The remorseful former banker who made Citigroup what it is today came to Capitol Hill on Thursday and systematically debunked the arguments that his former colleagues use to defend the practices that nearly crashed the financial system.
John S. Reed, 70, served as chairman and CEO of Citicorp from 1984 to 1998. After the 1998 merger with Travelers Group that created Citigroup, Reed served as chairman and co-CEO for two years. Late last year, he apologized for his role in creating the nation's third-largest bank, a $1.9 trillion behemoth that's now 34 percent-owned by the Treasury Department.
"There seems to have been a key failure that none of us anticipated," Reed said in a prepared statement at a Senate Banking Committee hearing, "namely, individual institutions which are thought to take steps and exercise judgments to insure their self-preservation turned out 'not to have' or been incapable of so doing.
"This clearly means that in designing a robust system, we cannot count on that capacity."
Reed came out against the culture that has dominated Wall Street for the past generation. He said policymakers should not rely on banks to do what's in their own best interest. And he also endorsed reforms related to the broken system of federal banking regulation, the government-sponsored housing finance system, the scope of the financial system, and the way consumer credit is extended.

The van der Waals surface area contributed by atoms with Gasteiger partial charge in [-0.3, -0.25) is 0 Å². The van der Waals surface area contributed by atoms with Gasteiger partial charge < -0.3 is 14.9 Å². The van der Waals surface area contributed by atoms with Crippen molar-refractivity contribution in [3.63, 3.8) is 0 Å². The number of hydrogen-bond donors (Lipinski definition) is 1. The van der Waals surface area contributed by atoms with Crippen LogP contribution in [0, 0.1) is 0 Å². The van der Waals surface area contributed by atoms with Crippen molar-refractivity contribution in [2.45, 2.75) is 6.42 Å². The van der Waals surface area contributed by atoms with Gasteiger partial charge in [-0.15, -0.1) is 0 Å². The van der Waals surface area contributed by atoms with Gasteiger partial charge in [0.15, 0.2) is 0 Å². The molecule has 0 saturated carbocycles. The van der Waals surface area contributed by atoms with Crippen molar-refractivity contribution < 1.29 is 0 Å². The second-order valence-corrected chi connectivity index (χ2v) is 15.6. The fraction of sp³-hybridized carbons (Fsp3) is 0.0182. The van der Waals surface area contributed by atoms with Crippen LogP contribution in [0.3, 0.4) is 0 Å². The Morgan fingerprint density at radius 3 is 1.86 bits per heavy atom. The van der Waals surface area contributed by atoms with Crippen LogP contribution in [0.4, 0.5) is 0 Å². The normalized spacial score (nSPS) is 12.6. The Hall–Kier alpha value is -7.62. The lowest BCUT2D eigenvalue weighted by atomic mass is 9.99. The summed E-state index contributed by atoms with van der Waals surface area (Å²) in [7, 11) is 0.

Reed's proposals read as if they came from a consumer advocate.
- The capital held by financial firms to protect against potential losses "should be significantly increased, maybe doubled." He added that he thinks the concept of "risk adjusted capital," a complex system used by regulators to judge whether a bank has adequate cash, "is flawed."
The Wall Street Journal noted a particular exchange:
In response to a question from Senator Bob Corker (R-Tenn.), who called Reed's testimony "fascinating" given that he presided over Citigroup at a time when it was expanding in all these areas, Reed said it was exactly that experience that informs his view now.
"I learned a lot," Reed said, joking that this may be the first time he has ever agreed with former Federal Reserve chairman Paul Volcker on anything. "There's no question that when we put Travelers and Citi together we created a monster."
"My honest belief having experienced it...is that the system would be stronger if we could provide for some separation where major depositories are not major actors in the capital markets," Reed said.
Coming from the man who presided over the firm that was among the first to create collateralized debt obligations -- bundled loans whose cash flow is sold to investors -- his swipe against securitized products and derivatives was particularly jarring. He said they were "flawed as credits" and were not distributed to "knowledgeable investors."
Reed has gone further than the Obama administration, joining some members of Congress, including Republican Senator John McCain of Arizona, in calling for a separation between commercial banking and investment activities. For the past decade, the country's biggest banks have engaged in both.
Reed called Congress's 1999 repeal of the 1933 Glass-Steagall Act a mistake. Though Citigroup was formed before the law was officially revoked, the company had the Federal Reserve and the Clinton administration's blessing to go ahead with the merger.